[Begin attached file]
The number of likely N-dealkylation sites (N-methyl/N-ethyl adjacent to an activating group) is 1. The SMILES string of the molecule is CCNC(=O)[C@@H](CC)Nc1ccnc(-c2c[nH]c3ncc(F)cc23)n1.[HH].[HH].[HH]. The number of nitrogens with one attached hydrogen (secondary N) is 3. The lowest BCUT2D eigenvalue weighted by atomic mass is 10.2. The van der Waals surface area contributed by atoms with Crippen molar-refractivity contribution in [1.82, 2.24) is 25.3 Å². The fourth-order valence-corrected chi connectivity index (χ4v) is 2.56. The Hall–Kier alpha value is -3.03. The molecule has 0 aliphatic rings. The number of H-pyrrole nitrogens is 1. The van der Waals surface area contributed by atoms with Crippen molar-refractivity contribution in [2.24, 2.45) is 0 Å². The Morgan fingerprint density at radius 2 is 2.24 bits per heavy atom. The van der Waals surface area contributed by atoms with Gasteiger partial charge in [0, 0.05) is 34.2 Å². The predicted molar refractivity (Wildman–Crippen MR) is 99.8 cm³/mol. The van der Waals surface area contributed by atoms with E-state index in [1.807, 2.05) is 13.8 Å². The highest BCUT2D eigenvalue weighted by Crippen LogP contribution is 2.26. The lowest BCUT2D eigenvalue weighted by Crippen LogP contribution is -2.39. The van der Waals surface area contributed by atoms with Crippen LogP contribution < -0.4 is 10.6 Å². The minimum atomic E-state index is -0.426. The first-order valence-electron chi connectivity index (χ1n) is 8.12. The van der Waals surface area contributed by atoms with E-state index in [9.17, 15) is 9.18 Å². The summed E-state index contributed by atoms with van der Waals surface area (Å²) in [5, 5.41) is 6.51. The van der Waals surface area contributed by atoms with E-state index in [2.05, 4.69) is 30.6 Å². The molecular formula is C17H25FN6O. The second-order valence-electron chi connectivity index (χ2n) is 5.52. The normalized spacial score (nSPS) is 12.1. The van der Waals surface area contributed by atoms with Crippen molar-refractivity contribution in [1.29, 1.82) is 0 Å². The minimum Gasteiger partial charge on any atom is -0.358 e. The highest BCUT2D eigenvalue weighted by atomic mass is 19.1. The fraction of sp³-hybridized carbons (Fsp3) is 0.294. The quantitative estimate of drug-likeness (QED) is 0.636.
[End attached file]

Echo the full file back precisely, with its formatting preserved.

The number of likely N-dealkylation sites (N-methyl/N-ethyl adjacent to an activating group) is 1. The SMILES string of the molecule is CCNC(=O)[C@@H](CC)Nc1ccnc(-c2c[nH]c3ncc(F)cc23)n1.[HH].[HH].[HH]. The number of nitrogens with one attached hydrogen (secondary N) is 3. The lowest BCUT2D eigenvalue weighted by atomic mass is 10.2. The van der Waals surface area contributed by atoms with Crippen molar-refractivity contribution in [1.82, 2.24) is 25.3 Å². The fourth-order valence-corrected chi connectivity index (χ4v) is 2.56. The Hall–Kier alpha value is -3.03. The molecule has 0 aliphatic rings. The number of H-pyrrole nitrogens is 1. The van der Waals surface area contributed by atoms with Crippen molar-refractivity contribution in [2.24, 2.45) is 0 Å². The Morgan fingerprint density at radius 2 is 2.24 bits per heavy atom. The van der Waals surface area contributed by atoms with Gasteiger partial charge in [0, 0.05) is 34.2 Å². The predicted molar refractivity (Wildman–Crippen MR) is 99.8 cm³/mol. The van der Waals surface area contributed by atoms with E-state index in [1.807, 2.05) is 13.8 Å². The highest BCUT2D eigenvalue weighted by Crippen LogP contribution is 2.26. The lowest BCUT2D eigenvalue weighted by Crippen LogP contribution is -2.39. The van der Waals surface area contributed by atoms with Crippen LogP contribution < -0.4 is 10.6 Å². The minimum atomic E-state index is -0.426. The first-order valence-electron chi connectivity index (χ1n) is 8.12. The van der Waals surface area contributed by atoms with E-state index in [9.17, 15) is 9.18 Å². The summed E-state index contributed by atoms with van der Waals surface area (Å²) in [5, 5.41) is 6.51. The van der Waals surface area contributed by atoms with E-state index in [2.05, 4.69) is 30.6 Å². The molecular formula is C17H25FN6O. The second-order valence-electron chi connectivity index (χ2n) is 5.52. The normalized spacial score (nSPS) is 12.1. The van der Waals surface area contributed by atoms with Crippen molar-refractivity contribution in [1.29, 1.82) is 0 Å². The minimum Gasteiger partial charge on any atom is -0.358 e. The highest BCUT2D eigenvalue weighted by atomic mass is 19.1. The fraction of sp³-hybridized carbons (Fsp3) is 0.294. The quantitative estimate of drug-likeness (QED) is 0.636.